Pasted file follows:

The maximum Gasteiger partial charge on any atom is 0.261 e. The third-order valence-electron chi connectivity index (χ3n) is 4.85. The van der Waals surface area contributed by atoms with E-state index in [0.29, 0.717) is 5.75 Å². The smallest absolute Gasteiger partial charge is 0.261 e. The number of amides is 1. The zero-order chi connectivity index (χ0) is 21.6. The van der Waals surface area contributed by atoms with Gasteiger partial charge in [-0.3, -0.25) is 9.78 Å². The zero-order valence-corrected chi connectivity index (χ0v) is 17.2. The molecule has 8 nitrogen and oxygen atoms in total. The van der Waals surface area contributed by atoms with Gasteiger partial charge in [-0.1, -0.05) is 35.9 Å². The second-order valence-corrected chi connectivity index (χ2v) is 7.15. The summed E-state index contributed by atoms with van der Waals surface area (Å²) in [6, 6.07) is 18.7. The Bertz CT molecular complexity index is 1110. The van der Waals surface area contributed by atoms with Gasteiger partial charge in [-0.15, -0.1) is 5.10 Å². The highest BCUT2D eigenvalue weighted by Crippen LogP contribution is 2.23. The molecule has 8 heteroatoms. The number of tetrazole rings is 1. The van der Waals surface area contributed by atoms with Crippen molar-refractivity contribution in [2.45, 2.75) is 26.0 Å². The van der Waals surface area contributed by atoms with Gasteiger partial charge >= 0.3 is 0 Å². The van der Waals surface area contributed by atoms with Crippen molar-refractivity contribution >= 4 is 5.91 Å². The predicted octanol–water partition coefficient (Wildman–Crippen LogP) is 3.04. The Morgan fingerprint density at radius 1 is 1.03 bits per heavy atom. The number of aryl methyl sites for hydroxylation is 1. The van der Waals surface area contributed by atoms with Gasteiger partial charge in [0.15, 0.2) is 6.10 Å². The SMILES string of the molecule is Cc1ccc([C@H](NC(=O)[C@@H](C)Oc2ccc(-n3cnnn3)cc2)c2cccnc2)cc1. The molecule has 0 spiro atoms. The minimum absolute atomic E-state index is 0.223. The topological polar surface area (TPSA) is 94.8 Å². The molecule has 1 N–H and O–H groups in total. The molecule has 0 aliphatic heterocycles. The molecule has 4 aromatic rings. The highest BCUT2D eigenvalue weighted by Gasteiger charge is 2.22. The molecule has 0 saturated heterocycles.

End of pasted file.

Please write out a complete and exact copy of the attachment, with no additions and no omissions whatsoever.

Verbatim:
The maximum Gasteiger partial charge on any atom is 0.261 e. The third-order valence-electron chi connectivity index (χ3n) is 4.85. The van der Waals surface area contributed by atoms with E-state index in [0.29, 0.717) is 5.75 Å². The smallest absolute Gasteiger partial charge is 0.261 e. The number of amides is 1. The zero-order chi connectivity index (χ0) is 21.6. The van der Waals surface area contributed by atoms with Gasteiger partial charge in [-0.3, -0.25) is 9.78 Å². The zero-order valence-corrected chi connectivity index (χ0v) is 17.2. The molecule has 8 nitrogen and oxygen atoms in total. The van der Waals surface area contributed by atoms with Gasteiger partial charge in [-0.1, -0.05) is 35.9 Å². The second-order valence-corrected chi connectivity index (χ2v) is 7.15. The summed E-state index contributed by atoms with van der Waals surface area (Å²) in [6, 6.07) is 18.7. The Bertz CT molecular complexity index is 1110. The van der Waals surface area contributed by atoms with Gasteiger partial charge in [-0.15, -0.1) is 5.10 Å². The highest BCUT2D eigenvalue weighted by Crippen LogP contribution is 2.23. The molecule has 8 heteroatoms. The number of tetrazole rings is 1. The van der Waals surface area contributed by atoms with Crippen molar-refractivity contribution in [2.45, 2.75) is 26.0 Å². The van der Waals surface area contributed by atoms with Gasteiger partial charge >= 0.3 is 0 Å². The van der Waals surface area contributed by atoms with Crippen molar-refractivity contribution >= 4 is 5.91 Å². The predicted octanol–water partition coefficient (Wildman–Crippen LogP) is 3.04. The Morgan fingerprint density at radius 1 is 1.03 bits per heavy atom. The number of aryl methyl sites for hydroxylation is 1. The van der Waals surface area contributed by atoms with Gasteiger partial charge in [0.15, 0.2) is 6.10 Å². The SMILES string of the molecule is Cc1ccc([C@H](NC(=O)[C@@H](C)Oc2ccc(-n3cnnn3)cc2)c2cccnc2)cc1. The molecule has 0 spiro atoms. The minimum absolute atomic E-state index is 0.223. The topological polar surface area (TPSA) is 94.8 Å². The molecule has 1 N–H and O–H groups in total. The molecule has 0 aliphatic heterocycles. The molecule has 4 aromatic rings. The highest BCUT2D eigenvalue weighted by Gasteiger charge is 2.22. The molecule has 0 saturated heterocycles.